In Mexico, 3 million march for recount

MEXICO CITY — Amid widespread evidence of election fraud, public pressure continues to grow for Mexican authorities to recount the vote.

Nearly 3 million people from every state of Mexico converged on Mexico City July 30 to call on authorities for a recount. “We will not allow that Mexico be governed by a president without legitimacy and without political and moral authority,” presidential candidate Andres Manuel Lopez Obrador told demonstrators.

Maintaining he has adequate proof that he won the July 2 elections, he said the most convincing proof is Calderon’s refusal to agree to a vote recount.

“If he holds that he won the elections, why does he refuse to clear up doubts and cleanse the elections?” Lopez Obrador asked. “He should not have anything to fear.”

Lopez Obrador’s supporters have unleashed a campaign of peaceful civil disobedience to press Mexican authorities to recount the vote. Groups are visiting offices and facilities of corporations that financially back PAN with the aim of disrupting operations.

On July 27, 100 members of the group Creative Resistance peacefully halted operations of the Mexican stock market in the capital. These groups are also organizing boycotts of companies supporting PAN, such as Pepsi and Coke, and major media outlets like Televisa and TV Azteca that are actively backing Calderon.

Early this week, at least 16 tent encampments, involving many thousands of protesters, blocked traffic along the Paseo de la Reforma, the main road that runs through the capital’s business district.

Lopez Obrador’s leftist coalition, For the Good of All, has discovered widespread irregularities during the elections, including many instances where polling place vote counts did not match the figures used by the authorities to compute the final vote. In addition, 1.5 million more votes were counted than people who voted. Observers from organizations like the U.S.-based Global Exchange and Mexico Civic Alliance reported similar irregularities.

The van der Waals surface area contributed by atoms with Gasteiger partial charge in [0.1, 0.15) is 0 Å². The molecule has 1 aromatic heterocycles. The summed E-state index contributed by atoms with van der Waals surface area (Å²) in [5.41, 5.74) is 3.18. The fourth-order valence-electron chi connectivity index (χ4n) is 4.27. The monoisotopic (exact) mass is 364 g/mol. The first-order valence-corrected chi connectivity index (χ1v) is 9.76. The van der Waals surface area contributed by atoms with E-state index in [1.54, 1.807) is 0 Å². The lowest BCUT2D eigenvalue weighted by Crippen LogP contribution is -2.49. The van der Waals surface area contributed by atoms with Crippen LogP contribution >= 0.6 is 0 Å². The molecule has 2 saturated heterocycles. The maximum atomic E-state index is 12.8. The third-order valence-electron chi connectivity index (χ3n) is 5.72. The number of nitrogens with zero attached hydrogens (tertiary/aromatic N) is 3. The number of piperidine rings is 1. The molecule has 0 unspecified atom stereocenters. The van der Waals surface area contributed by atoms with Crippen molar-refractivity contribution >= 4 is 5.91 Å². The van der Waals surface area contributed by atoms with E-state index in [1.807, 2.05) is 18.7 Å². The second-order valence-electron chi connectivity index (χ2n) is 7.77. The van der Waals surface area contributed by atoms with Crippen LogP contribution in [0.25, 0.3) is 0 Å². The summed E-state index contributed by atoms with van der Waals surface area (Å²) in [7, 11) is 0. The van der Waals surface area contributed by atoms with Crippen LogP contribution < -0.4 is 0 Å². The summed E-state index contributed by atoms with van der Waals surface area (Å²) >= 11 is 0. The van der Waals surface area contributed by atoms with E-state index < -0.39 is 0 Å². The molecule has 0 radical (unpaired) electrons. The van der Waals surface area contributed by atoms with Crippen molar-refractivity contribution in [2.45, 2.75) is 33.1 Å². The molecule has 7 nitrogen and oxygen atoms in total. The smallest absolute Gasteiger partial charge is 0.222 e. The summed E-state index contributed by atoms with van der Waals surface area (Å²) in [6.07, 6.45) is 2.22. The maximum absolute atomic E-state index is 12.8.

Scientists from the Autonomous University of Mexico say there is strong evidence that the Federal Electoral Institute’s (IFE) computers used rigged software that falsely declared National Action Party (PAN) candidate Felipe Calderon the winner. PAN and the Mexican government insist the elections were fair.

The coalition has also set up camps in front of IFE’s 300 offices across Mexico where ballot boxes are being held. It has accused the election commission of illegally opening ballot boxes and fears the it intends to alter vote counts to hide fraud. Coalition supporters are watching IFE offices 24 hours a day to ensure that the commission does not make off with ballot boxes. Last week coalition camps in the states of Querataro, Chihuahua, Coahuila and Nuevo Leon reported that PAN supporters shouted insults and threats and threw rocks at them.

Lopez Obrador’s campaign team is meeting with officials of the Institutional Revolutionary Party (PRI), Green Party and Alternatives Party, to gain their support for a recount. According to Ricardo Monreal Avila, a former governor of Oaxaca, “an important sector of the PRI” favors recounting the vote. PRI, which governed Mexico for 71 years through rigged elections, is the third largest party at the national level and governs many states.

A federal tribunal is expected to declare a presidential winner by Sept. 6.

A source in Mexico’s military intelligence services, who maintains that the Vicente Fox government and the PRI rigged the July 2 elections, told the World in an interview that the Fox government and Calderon’s election team are frightened by the widespread public outrage over the election fraud, adding, “There is not enough public support for the electoral fraud and Calderon’s tricks.” The Mexican government has even reinforced the security forces guarding Fox, government ministers and Calderon. The source said Calderon has sent his three children to the U.S.

“The people have advanced while the ruling political class (PAN) remains static,” the source said. “People want democracy and freedom of expression while the ruling class does not want this. As a result, there is friction between these groups.”

The source continued, “Business men and politicians do not want to change the political model because they do not want to lose their privileges. Mexico is still in an interim period between the authoritarianism of the PRI and democracy. Democracy has still not arrived.”